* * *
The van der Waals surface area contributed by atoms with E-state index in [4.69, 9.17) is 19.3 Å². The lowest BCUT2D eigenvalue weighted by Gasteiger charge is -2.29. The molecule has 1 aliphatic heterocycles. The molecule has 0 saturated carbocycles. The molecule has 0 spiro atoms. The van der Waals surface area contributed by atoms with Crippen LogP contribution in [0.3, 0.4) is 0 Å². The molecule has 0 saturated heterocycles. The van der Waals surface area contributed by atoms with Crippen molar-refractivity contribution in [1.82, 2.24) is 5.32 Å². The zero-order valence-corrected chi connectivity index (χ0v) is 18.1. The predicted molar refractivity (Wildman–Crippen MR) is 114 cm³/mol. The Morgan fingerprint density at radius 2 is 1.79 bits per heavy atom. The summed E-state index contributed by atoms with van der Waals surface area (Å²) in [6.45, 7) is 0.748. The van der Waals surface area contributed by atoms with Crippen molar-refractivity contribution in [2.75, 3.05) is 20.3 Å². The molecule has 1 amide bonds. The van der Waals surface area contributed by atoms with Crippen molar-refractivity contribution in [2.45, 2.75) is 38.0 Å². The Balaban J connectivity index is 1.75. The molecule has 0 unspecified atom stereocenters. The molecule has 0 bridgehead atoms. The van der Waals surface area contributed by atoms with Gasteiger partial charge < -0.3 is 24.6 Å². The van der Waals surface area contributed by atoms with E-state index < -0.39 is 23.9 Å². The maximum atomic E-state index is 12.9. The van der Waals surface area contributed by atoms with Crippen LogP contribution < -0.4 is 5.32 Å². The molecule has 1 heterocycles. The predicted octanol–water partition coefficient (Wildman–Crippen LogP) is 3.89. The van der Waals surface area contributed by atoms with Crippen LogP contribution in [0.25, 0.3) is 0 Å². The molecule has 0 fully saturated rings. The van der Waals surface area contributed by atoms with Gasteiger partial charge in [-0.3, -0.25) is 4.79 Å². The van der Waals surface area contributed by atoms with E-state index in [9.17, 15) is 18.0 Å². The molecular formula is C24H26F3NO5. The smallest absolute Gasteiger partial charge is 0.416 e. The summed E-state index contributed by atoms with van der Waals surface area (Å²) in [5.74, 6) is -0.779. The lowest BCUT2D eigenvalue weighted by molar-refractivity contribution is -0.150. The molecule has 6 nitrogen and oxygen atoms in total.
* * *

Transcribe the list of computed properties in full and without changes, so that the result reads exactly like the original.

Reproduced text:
The van der Waals surface area contributed by atoms with E-state index in [4.69, 9.17) is 19.3 Å². The lowest BCUT2D eigenvalue weighted by Gasteiger charge is -2.29. The molecule has 1 aliphatic heterocycles. The molecule has 0 saturated carbocycles. The molecule has 0 spiro atoms. The van der Waals surface area contributed by atoms with Crippen LogP contribution in [0.3, 0.4) is 0 Å². The molecule has 0 saturated heterocycles. The van der Waals surface area contributed by atoms with Crippen molar-refractivity contribution in [1.82, 2.24) is 5.32 Å². The zero-order valence-corrected chi connectivity index (χ0v) is 18.1. The predicted molar refractivity (Wildman–Crippen MR) is 114 cm³/mol. The Morgan fingerprint density at radius 2 is 1.79 bits per heavy atom. The summed E-state index contributed by atoms with van der Waals surface area (Å²) in [6.45, 7) is 0.748. The van der Waals surface area contributed by atoms with Crippen molar-refractivity contribution in [2.75, 3.05) is 20.3 Å². The molecule has 1 amide bonds. The van der Waals surface area contributed by atoms with Crippen molar-refractivity contribution in [2.45, 2.75) is 38.0 Å². The Balaban J connectivity index is 1.75. The molecule has 0 unspecified atom stereocenters. The molecule has 0 bridgehead atoms. The van der Waals surface area contributed by atoms with Gasteiger partial charge < -0.3 is 24.6 Å². The van der Waals surface area contributed by atoms with E-state index < -0.39 is 23.9 Å². The maximum atomic E-state index is 12.9. The van der Waals surface area contributed by atoms with Crippen LogP contribution < -0.4 is 5.32 Å². The molecule has 1 heterocycles. The predicted octanol–water partition coefficient (Wildman–Crippen LogP) is 3.89. The van der Waals surface area contributed by atoms with Crippen LogP contribution in [0.25, 0.3) is 0 Å². The molecule has 0 fully saturated rings. The van der Waals surface area contributed by atoms with Gasteiger partial charge in [-0.3, -0.25) is 4.79 Å². The van der Waals surface area contributed by atoms with E-state index in [9.17, 15) is 18.0 Å². The molecular formula is C24H26F3NO5. The smallest absolute Gasteiger partial charge is 0.416 e. The summed E-state index contributed by atoms with van der Waals surface area (Å²) in [5.74, 6) is -0.779. The lowest BCUT2D eigenvalue weighted by molar-refractivity contribution is -0.150. The molecule has 6 nitrogen and oxygen atoms in total.